SA have their buying habits set. But should we, in some instances, reconsider some of our worst selling cars?
Car reported today on twelve of South Africa's worst selling cars sold in the month of August that cost under R500 000. Mostly, we can see why they have sold so terribly. The Mahindra Xylo does not need words to describe it - only vomit - nor does the Tata Vista need further exploration. The Kia SOUL, quite cool and funky actually, is very expensive for what it is, and the Volvo V40 Cross Country is, well - I'm sure there are only very few human beings older than 95 who buy new cars (7 in August to be exact) and all of those elderly bought a Volvo of course. Although it is good looking and packed with quality, such is the conservative and boring image of Volvo that it still doesn't sell as well as its competitors.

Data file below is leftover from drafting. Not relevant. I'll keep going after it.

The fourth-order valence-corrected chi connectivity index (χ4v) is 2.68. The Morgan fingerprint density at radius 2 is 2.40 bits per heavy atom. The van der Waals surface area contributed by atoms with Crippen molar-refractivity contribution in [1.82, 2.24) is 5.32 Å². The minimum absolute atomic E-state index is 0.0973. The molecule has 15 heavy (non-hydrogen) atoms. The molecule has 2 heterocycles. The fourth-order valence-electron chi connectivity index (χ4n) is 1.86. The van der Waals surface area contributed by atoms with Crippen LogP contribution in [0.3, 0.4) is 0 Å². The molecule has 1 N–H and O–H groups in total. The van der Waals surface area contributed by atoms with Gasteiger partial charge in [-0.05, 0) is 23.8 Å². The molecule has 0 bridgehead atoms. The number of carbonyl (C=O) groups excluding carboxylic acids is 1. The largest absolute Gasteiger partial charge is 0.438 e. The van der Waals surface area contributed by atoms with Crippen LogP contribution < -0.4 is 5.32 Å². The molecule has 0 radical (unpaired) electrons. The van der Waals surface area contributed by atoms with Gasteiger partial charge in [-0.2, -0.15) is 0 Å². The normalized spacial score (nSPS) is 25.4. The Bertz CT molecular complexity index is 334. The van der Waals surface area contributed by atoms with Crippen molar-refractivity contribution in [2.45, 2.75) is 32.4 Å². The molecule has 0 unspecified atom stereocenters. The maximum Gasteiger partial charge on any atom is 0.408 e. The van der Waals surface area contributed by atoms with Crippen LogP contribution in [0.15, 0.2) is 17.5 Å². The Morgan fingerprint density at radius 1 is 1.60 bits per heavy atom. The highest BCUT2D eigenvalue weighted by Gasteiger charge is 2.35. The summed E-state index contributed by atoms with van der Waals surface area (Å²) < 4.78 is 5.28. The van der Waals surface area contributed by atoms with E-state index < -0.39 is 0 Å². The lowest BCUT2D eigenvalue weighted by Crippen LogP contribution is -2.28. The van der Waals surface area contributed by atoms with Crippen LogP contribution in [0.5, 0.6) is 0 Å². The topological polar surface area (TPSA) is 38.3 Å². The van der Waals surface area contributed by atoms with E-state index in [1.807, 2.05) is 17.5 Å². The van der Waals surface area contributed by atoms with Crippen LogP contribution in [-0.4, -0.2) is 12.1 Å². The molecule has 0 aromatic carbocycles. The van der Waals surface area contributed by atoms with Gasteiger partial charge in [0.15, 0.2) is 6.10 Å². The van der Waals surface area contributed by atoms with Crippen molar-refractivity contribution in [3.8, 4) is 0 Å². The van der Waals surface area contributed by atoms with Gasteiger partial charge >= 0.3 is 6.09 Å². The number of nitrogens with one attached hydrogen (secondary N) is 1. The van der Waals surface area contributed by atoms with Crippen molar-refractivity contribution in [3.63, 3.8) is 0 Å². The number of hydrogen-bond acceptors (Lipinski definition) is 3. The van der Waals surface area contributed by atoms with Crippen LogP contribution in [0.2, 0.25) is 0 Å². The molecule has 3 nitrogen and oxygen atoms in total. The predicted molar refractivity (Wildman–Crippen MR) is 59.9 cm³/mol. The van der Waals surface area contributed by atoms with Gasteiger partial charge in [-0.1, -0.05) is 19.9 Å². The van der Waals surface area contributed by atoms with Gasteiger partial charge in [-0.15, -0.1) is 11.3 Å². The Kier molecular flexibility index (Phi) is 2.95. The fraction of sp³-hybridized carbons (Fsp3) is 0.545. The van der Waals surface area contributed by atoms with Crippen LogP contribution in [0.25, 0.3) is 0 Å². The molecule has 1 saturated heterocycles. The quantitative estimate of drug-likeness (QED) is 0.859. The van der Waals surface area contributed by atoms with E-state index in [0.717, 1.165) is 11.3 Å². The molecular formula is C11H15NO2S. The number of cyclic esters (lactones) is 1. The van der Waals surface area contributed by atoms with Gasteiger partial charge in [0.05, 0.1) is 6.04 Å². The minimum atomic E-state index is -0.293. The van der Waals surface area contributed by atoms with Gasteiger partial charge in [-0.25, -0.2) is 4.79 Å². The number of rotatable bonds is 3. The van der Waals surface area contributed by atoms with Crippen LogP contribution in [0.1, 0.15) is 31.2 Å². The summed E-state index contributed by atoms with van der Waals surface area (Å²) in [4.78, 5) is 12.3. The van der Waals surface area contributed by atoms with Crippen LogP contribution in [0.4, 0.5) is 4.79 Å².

But, in other cases, in the case of the Italians specifically, it is difficult to digest why they sell so few: The Alfa Romeo Giulietta, one exceptionally good and very pretty machine, is the second worst selling car this August under R500k. But why? It is absolutely fantastic and cooler than a Golf, and the Quadrivoglio Verde version seen here - The GTI of Alfa - is an extraordinary rendition of the elusive Italian and packed with character and pace. It is surely the best looking in its class from an artist's perspective, but only two Giuliettas were sold in August. Two!
No doubt, its buyers opted for the German rivals - understandable from a reselling-value point of view in South Africa - but that is precisely the reason why reselling a German is better, because more people buy them. If more bought the Giulietta it would hold its value for longer, so it is the cyclical and habitual nature of South African buyers that keep the Giulietta value-deprived over time. The Giuiletta is not a typical Alfa from a quality point of view - it is better of course - and perhaps it needs another generation to convince the African buyer of its better self.